The Strange Death of American Liberalism Kindle Edition

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ISBN-13: 978-0300090215
ISBN-10: 0300090218
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Editorial Reviews

From Publishers Weekly

Defining liberalism somewhat simplistically as "a prevailing confidence in the ability of government preeminently the federal government to accomplish substantial good on behalf of the American people," Brands argues that Americans have always been oppositely inclined and that only wartime exigencies in both WWII and the Cold War allowed for a period when the liberal expansion of government could triumph. (His similarly truncated view of conservatism renders "family values" and Joseph McCarthy as "pseudo-conservative.") A skilled biographer (T.R.: The Last Romantic; etc.) and professor of history and liberal arts at Texas A&M University, Brands makes this argument primarily through a string of engaging presidential narratives, but he sets them against a background of public opinion (though offering only broad generalizations, for instance, based on sporadic reference to specific polls) on the role of government. He's deft at presenting complexities in concise form, as in his exquisite contrast of JFK and LBJ, but offers some questionable judgments as well (such as that Nixon was a liberal). Though it's not a Great-Man view of history, this approach suffers from a profound neglect of broader historical considerations, such as the role of race in American politics, party dealignment after 1968, a renewed elite hostility to the welfare state after the 1973-1974 recession and a host of other factors necessary to clarify the rise and fall of American liberalism. By concentrating on Americans' general loss of trust in government and ignoring continued strong support for specific programs (substantiated by numerous studies), Brands perpetuates the illusion that no such complexities need be considered.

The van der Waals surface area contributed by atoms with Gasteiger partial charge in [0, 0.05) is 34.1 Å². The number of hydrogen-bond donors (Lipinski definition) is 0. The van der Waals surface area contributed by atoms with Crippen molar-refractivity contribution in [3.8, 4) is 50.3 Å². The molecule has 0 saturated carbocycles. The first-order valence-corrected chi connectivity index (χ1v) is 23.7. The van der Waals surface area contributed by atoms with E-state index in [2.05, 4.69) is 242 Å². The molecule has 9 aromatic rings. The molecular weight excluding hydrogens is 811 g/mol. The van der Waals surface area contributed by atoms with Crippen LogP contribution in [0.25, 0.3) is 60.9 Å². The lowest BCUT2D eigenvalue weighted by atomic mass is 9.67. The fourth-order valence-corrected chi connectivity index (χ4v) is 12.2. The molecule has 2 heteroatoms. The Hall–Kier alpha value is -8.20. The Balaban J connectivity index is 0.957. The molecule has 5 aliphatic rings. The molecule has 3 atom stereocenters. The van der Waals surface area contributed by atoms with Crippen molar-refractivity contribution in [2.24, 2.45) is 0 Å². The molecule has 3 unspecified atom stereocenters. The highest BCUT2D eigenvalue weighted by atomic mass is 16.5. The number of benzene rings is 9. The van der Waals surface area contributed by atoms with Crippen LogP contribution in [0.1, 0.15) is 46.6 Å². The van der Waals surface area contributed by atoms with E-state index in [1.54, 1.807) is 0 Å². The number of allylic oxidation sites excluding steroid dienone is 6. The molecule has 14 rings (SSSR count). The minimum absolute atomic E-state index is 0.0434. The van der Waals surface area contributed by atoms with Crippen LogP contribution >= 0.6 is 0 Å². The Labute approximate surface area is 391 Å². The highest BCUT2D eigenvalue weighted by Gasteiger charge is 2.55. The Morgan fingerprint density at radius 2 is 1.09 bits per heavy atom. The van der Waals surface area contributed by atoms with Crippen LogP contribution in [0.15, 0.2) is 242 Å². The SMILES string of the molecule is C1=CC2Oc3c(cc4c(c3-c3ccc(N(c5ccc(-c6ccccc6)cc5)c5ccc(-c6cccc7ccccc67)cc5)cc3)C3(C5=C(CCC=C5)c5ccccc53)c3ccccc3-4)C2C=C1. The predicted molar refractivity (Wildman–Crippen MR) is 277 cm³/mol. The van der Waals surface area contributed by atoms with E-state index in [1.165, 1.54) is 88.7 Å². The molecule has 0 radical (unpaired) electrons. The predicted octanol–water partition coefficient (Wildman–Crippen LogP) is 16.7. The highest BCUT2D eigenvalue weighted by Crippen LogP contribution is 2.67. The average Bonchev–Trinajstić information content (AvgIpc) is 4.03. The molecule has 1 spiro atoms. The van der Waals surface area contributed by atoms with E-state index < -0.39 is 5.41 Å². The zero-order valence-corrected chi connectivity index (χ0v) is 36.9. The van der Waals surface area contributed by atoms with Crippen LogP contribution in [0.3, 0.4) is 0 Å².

Copyright 2001 Cahners Business Information, Inc.

--This text refers to an alternate kindle_edition edition.

From Booklist

Texas A & M historian Brands ponders "the unsolved mystery of American politics . . . : Who killed liberalism?" Brands' conviction that the U.S. has been "a nation of skeptics" about the federal government throughout its history is central to his answer. Brands' first two chapters trace that skepticism, attributing all exceptions--periods of expanding federal power--to the nation's wars. But after World War II, Brands argues, the cold war demanded that Americans continue to empower the federal government, and concern about national security justified a wide spectrum of "liberal" programs, from highway construction and education funding to civil rights legislation and the War on Poverty. When this cold war consensus supporting federal action collapsed in the face of Vietnam, Watergate, and political lies, Americans' traditional skepticism about government reasserted control of the political arena. Other historians--Garry Wills in A Necessary Evil (1999) comes to mind--may question Brands' fundamental premise, suggesting skepticism has been just one of many American attitudes toward government, but they will appreciate his crisp, accessible argument. Mary Carroll
Copyright © American Library Association. All rights reserved --This text refers to an alternate kindle_edition edition.

Product details

  • ASIN ‏ : ‎ B0016O9RQW
  • Publisher ‏ : ‎ Yale University Press (November 1, 2001)
  • Publication date ‏ : ‎ November 1, 2001
  • Language ‏ : ‎ English
  • File size ‏ : ‎ 1530 KB
  • Text-to-Speech ‏ : ‎ Enabled
  • Enhanced typesetting ‏ : ‎ Not Enabled
  • X-Ray ‏ : ‎ Not Enabled
  • Word Wise ‏ : ‎ Not Enabled
  • Print length ‏ : ‎ 192 pages
  • Lending ‏ : ‎ Not Enabled
  • Customer Reviews:
    3.7 out of 5 stars 19 ratings

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3.7 out of 5 stars
3.7 out of 5
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Clem
2.0 out of 5 stars Not what I was looking for.
Reviewed in the United Kingdom on April 23, 2014
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